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A Little Help from Her Friends

Kimberly Mackin Enlists Peers for BMA Showcase

Melissa McDermott performs with the Kimberly Mackin Dance Co. at the Baltimore Museum of Art April 8.

By D.C. Culbertson | Posted 4/5/2000

For the past few years, choreographer Kimberly Mackin has gotten a reputation for presenting evening-length works such as Carmina Burana, which was performed at Joseph Meyerhoff Symphony Hall and the Gordon Center for Performing Arts with live musical accompaniment by the Baltimore Choral Arts Society two years ago.

Lately, though, she hasn't had as much time as she'd like to devote to either her choreography or her company, Kimberly Mackin Dance. She has always been very active, between working with her company, teaching, choreographing for opera companies, and serving as movement coach for the Baltimore Opera Co. But she added an even more demanding responsibility to her schedule last year: directing Baltimore's Gerstung Inter-Sport Center, an "experiential movement center" that provides instruction in dance, gymnastics, rock-climbing, and other activities to children and adults. "I cannot keep creating hours of work," Mackin says, "but it's important that dance stay alive. We want to keep it cranking here." To help keep it "cranking," she enlisted the aid of some fellow choreographers and dancers in the area to help her put together a concert that will be performed April 8 at the Baltimore Museum of Art (BMA).

One name that must have come easily to mind was choreographer Binnie Ritchie Holum; she is not only Mackin's best friend, but also someone Mackin has worked with since both were members of the now-defunct Baltimore company Naked Feet in the 1970s. This time around, instead of staging an original work, Holum and Mackin will remount a selection by Ellen Forman, whose Philadelphia-based South Street Dance Co. Holum joined after graduating from college.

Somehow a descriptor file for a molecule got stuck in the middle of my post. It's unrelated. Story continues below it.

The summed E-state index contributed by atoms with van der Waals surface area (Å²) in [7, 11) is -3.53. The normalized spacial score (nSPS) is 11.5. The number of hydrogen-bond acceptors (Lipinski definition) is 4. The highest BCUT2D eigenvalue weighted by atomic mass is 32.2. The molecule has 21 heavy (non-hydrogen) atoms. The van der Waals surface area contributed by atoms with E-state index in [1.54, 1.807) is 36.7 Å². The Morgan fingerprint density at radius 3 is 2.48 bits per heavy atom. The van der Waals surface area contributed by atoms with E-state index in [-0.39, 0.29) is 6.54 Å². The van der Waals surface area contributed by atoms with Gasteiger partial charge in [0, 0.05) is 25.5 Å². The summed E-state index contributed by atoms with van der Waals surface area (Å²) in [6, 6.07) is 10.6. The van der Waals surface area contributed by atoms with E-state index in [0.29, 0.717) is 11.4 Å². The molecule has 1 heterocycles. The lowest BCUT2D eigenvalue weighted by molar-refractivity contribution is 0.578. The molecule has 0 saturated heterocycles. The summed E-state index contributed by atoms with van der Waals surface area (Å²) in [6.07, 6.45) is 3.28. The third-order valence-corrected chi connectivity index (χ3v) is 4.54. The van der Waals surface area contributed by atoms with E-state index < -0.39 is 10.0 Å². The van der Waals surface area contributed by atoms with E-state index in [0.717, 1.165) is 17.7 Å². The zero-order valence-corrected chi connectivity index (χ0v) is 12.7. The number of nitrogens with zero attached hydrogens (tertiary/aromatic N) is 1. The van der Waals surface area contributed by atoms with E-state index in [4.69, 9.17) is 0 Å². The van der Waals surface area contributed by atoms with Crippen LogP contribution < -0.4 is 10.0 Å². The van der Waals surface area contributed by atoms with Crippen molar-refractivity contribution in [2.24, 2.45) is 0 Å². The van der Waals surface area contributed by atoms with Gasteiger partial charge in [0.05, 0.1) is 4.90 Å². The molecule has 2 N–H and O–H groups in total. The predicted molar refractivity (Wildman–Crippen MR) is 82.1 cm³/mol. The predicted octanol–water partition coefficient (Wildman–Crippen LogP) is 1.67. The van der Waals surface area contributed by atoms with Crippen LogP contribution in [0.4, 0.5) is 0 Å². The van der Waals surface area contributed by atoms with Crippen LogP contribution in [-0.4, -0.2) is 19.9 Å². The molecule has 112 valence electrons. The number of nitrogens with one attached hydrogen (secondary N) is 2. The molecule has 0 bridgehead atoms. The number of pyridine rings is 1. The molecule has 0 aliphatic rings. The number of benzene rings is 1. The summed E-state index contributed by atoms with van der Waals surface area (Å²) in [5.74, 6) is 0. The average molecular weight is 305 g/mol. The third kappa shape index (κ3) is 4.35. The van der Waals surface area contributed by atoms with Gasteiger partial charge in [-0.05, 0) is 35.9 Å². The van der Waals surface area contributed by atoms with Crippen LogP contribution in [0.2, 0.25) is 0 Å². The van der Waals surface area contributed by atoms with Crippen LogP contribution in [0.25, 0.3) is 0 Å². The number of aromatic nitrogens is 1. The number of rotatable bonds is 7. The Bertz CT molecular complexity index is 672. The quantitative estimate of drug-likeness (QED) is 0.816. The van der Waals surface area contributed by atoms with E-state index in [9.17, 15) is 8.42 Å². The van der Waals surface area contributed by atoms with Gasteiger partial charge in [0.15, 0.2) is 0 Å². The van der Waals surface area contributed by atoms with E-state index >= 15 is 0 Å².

While the performance is intended as a sort of tribute to Forman, who was killed in a traffic accident in 1990, the piece itself, called "Are You Lonesome Tonight," is anything but serious. Holum describes it as "a wonderful comic look at a longtime married couple riveted to the television set." She recruited her real-life husband of 27 years, Bob Holum, to portray her spouse in the piece.

Another of Mackin's recruits for the BMA show, Lucy Bowen McCauley -- whose solo "Matre's Dance" will receive its Baltimore premiere at the concert -- has never met Mackin in person. The two hooked up by phone through Natasha Kiryanova, a member of Mackin's company. Bowen McCauley created "Matre's Dance" especially for Robert Sidney, a member and co-founder of her company, Bowen McCauley Dance. The piece, which premiered in Washington, D.C. several weeks ago, is unusual for the choreographer because, as she puts it, "I'm usually not that smitten with solos." The solo piece is set to a percussion score written by John Psathas and performed by Evelyn Glennie. Bowen McCauley describes it as "a marathon. . . . You have to keep dancing till you drop." In fact, Sidney, who is also a triathlete, had to train specifically for the piece. "He had to get really aerobically fit," the choreographer says. "It really is an amazing feat of energy and talent."